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Olympic medalist Liukin visits Pittsburgh to promote U.S. gymnastics championships

About Jerry DiPaola
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Pitt Football Reporter
Pittsburgh Tribune-Review


By Jerry DiPaola

Published: Wednesday, Jan. 15, 2014, 7:36 p.m.

Olympic gold medalist Nastia Liukin retired from competitive gymnastics at 22, which might sound young until you know this: She retired as a 20-year veteran.

Liukin, who took up gymnastics as a 2-year-old, is traveling the U.S. promoting the sport, including the 2014 P&G Gymnastics Championships that will be Aug. 21-24 at Consol Energy Center. It's the first time the event that crowns the nation's best gymnasts — men, women, juniors and seniors — will be in Pittsburgh.

Ticket sales have been brisk, she said, for fans wanting to get a glimpse of the U.S. team that will compete at the world championships later this year.

Wednesday was an especially busy day for Liukin, 24. She visited young gymnasts in Charlotte, N.C., in the morning before traveling to X-Cel Gymnastics in Cranberry and Jewart's Gymnastics in Hampton by nightfall and riding the Zamboni at Wednesday night's Penguins game.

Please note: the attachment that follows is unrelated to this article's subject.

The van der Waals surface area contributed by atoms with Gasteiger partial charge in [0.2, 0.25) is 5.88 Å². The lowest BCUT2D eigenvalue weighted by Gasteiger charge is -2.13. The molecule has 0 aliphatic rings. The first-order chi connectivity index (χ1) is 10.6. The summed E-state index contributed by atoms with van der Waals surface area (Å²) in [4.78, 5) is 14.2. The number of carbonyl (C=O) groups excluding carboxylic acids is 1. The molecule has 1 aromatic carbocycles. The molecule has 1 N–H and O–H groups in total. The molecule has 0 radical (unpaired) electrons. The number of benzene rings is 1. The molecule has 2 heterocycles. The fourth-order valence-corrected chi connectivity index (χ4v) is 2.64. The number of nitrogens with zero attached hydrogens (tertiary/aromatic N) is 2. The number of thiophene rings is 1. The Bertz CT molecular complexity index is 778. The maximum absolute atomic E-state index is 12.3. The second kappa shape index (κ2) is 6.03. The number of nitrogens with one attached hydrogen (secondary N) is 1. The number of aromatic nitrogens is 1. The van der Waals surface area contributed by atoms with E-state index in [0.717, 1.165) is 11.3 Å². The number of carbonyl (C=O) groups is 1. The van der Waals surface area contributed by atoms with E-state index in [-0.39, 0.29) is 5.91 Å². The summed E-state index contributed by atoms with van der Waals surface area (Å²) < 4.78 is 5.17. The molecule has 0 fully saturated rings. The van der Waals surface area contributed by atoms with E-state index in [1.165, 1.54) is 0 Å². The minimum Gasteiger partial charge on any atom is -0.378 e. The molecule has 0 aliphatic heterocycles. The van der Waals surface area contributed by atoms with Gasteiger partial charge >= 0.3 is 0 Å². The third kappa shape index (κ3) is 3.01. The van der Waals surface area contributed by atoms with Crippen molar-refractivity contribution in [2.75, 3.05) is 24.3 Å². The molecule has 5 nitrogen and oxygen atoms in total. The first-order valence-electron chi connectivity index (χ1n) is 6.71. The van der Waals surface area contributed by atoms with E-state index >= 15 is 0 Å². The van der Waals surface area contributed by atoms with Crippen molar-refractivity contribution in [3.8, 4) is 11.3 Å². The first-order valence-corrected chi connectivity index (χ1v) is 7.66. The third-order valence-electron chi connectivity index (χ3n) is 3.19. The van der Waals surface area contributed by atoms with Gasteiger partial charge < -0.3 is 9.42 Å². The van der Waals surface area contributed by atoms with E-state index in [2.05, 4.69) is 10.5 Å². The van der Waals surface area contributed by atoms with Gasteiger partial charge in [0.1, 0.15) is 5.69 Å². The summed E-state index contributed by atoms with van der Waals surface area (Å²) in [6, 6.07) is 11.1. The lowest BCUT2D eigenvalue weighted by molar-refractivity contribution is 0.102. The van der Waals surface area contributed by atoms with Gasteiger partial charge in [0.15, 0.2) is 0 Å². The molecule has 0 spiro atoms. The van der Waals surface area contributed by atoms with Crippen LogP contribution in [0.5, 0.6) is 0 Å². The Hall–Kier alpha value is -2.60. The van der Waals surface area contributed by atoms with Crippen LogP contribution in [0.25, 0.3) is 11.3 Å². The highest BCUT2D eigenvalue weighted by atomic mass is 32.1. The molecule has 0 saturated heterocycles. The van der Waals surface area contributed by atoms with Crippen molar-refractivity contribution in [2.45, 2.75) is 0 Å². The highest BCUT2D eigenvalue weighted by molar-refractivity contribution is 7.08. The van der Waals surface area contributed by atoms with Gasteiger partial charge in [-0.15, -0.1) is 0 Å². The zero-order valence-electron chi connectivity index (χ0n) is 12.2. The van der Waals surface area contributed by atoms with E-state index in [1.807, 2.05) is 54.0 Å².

In Cranberry, X-Cel owners estimated she signed about 500 autographs.

Born in Moscow and raised in Dallas, Liukin will return to her native land next month for the Winter Games in Sochi, Russia, where she will do lifestyle features for NBC.

“I'll be giving fans an inside look at being at the Olympic Games, exploring the city,” Liukin said.

“Not just interviews with athletes but more hands-on, maybe getting on skates.”

After that, the NYU sophomore, who is majoring in sports management, plans to travel to Rio de Janeiro for the 2016 Olympics where she will be part of the NBC-TV commentating team, this time focusing on gymnastics.

Both Olympics promise to be less taxing than the 2008 Summer Games in Beijing, where she tied a U.S. gymnastics record held by Mary Lou Retton and Shannon Miller by earning five medals (one gold, three silver, one bronze).

“I achieved what I wanted to in gymnastics,” she said. “I left with no regrets. I don't really necessarily feel I left the sport. I just kind of chaged roles.

“At a point, your body has kind of had enough.

Jerry DiPaola is a staff writer for Trib Total Media. Reach him at jdipaola@tribweb.com or via Twitter @JDiPaola_Trib.

 

 

 
 


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